I’m a girl who moved to the damp Pacific NW from upstate NY, where it can snow in April. When Uwe and I first fell in love, it was springtime in Europe. Flowers bloomed everywhere, the sun shone, we sat at outdoor tables in cafés holding hands… Mid-April and I’m in a t-shirt drinking wine at lunch with my sweetie ? Now this is the life!
I didn’t know it at the time, but I was falling in love with a way of life, too.
It’s twenty-five years later and I’m still here. I remain in love with the way of life. But we joke that if the weather had been different I might not have been so quick to agree to stay. Some years it snows here in April, too. On April 18 & 19, it came down hard and then melted.
Possible snow showers are in this week’s forecast.
But two weeks ago we were in Paris and the temperature hit 22° C (71° F). Everywhere the trees and flower beds were in bloom, and yes, we sat at outdoor cafés…
We made a day trip to Amiens’ magnificent cathedral, the largest Gothic cathedral in France. I was excited to discover that Amiens contains one of the few labyrinths still in existence. 
While I wait for the weather to decide if it really is springtime, I’m enoying the photos from the City of Lights.
Paris remains the most satisfying of cities.
It doesn’t matter if I’m in Paris for the art, the food, the shops, or the French way of life. Paris appeals to allof my senses. Whenever I’m there I fall right back in love with being alive. J’aime la vie!
Yet another addition to my blog thread describing what to call groups of animals! … See how many you can guess. Answers listed at the bottom of the page.
A rookery will hardly rook you.
The cast cast out sand.
The quivering quiver swayed and waited….
Culture doesn’t care about culture.
This lounge member lunged!
The swarm swarmed my sandwich and I couldn’t eat it.
Rookery of gooney birds 
Cast of crabs
Quiver of cobras
Culture of bacteria
Lounge of lizards 
Swarm of flies 
NOTES:  Ah, the gooney bird… now better known as the albatross. This magnificent bird’s wingspan can reach 11 feet! Status: 19 species of albatross are threatened with extinction. Environmental Watch  This particular lizard is a waran. It was bigger than me!  Nothing compares to the Hell that is a swarm of flies in Australia’s Outback. Nothing. Go to my earlier posts Warning: Waran!! and The Outback for more on my encounters with these critters.
I’m a little slow sometimes. I recently realized that my new-and-improved wordpress website jadicampbell.com had a birthday in January and is now a year old. (Yes, I’m aware it’s already March!) So, what did I do with a year of blogging?
Last summer I lost my mother-in-law, an old friend, and my dad Bobbo, all within a shocking three-month period. Those were by far the hardest posts to write. But I discovered something: the most personal blog essays are the ones my readers (i.e., all of you) respond to most.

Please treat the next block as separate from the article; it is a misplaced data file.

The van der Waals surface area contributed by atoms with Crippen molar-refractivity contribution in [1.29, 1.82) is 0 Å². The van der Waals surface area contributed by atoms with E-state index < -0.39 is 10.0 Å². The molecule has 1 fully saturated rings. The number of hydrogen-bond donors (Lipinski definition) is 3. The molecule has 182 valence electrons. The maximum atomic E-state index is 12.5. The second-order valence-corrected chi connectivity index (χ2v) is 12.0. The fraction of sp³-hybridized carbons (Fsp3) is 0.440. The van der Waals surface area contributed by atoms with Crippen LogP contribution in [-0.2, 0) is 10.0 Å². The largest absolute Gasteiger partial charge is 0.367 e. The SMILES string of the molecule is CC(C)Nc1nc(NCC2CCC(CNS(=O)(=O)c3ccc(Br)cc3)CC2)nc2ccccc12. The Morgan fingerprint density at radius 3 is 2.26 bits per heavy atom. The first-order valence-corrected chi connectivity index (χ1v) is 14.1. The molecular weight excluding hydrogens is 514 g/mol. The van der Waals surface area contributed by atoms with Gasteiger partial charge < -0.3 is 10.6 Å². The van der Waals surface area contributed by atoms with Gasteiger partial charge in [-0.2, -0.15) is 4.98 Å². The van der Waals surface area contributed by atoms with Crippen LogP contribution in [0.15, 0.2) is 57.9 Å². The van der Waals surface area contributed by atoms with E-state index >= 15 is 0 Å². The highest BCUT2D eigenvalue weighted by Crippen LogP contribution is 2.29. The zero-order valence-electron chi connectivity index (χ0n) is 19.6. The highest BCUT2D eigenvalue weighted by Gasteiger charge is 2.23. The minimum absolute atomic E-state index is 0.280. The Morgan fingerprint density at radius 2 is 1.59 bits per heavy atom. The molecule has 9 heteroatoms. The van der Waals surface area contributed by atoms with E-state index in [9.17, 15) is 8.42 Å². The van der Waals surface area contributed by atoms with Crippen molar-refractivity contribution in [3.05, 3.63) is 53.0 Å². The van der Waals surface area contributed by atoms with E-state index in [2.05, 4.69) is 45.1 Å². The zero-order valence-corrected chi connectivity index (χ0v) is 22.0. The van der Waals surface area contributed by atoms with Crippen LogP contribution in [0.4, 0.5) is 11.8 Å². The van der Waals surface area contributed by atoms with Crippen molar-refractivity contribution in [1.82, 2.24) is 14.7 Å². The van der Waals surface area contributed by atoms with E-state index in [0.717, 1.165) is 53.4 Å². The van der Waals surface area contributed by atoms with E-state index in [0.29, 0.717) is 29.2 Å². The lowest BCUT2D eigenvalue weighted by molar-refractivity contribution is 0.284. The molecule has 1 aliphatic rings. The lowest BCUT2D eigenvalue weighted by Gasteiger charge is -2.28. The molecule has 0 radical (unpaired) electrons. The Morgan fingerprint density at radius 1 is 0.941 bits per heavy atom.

What you can look forward to in the Year of the Rooster: a huge blog thread for my father Bobbo that I’m calling The Animal Kingdom. Occasional notes about my volunteer work with refugees. Lots more quirky posts about places Uwe and I visit. And on-going musings about life, the Universe and everything in-between as I deepen the process of saying goodbye to those who have left.
May you find something here that makes you laugh, creates a spark of connection, and moves you enough so that you reenter your own life with a sense of touching upon mine. That would make the new year of blogging – and all the years to come – worthwhile. As Mae West says, “Come on up, I’ll tell your fortune.” 
One year when Uwe and I took a vacation in Asia, I jumped at the chance to fly early and visit my sister Pam and my nephew Nikolai in Hong Kong. They lived in the city for a few years, and Pam had made a game out of finding as many cultural events as possible.
We attended a Japanese hip hop performance, fascinated to see how a form that began with black America was interpreted into Japanese. We got tickets for electrifying (and surprisingly political) Chinese modern dance. Not everything we saw was good; we had to suffer through an hour of really bad flamenco. We fled as soon as politely possible.
And Pam got us tickets for the Bootleg Beatles.
Asians retain a fierce love of the Beatles to this day, and the Bootleg Beatles aren’t your average cover band. The Bootlegs are the Beatles’ first and oldest tribute band. They have been playing for over 36 years! “George”, “Ringo”, “John” and “Paul” sing and play, complete with costume changes to track the evolution of the group. An eight-piece orchestra backs them up. They. Are. Terrific.
The Lyric Theatre of the Hong Kong Academy for Performing Arts is a classic amphitheater space. Our seats must have been the last three sold: Pam, Nikolai and I sat high, high up in the last row.
Once they started playing, it was clear why the concert was completely sold-out. It was like the Bootlegs were channeling the original band. My sister and I got up and danced.
But a strange thing happened: during the entire concert, we were the only people dancing. The amphitheater was filled to capacity with more than a thousand Hong Kong residents and visitors – and everyone was far too well-behaved to get on their feet.
We were surprised that no one else danced. Had we missed something? Was there some kind of Asian protocol about performances? We looked at one another, at Nikolai (sitting between us with his face covered, totally absorbed in listening to the band and not about to join us) and the proper people sitting all around. Like I say: we had seats in the final row up in nose-bleed territory. The only thing behind us was a cement wall. Who would it disturb if we danced?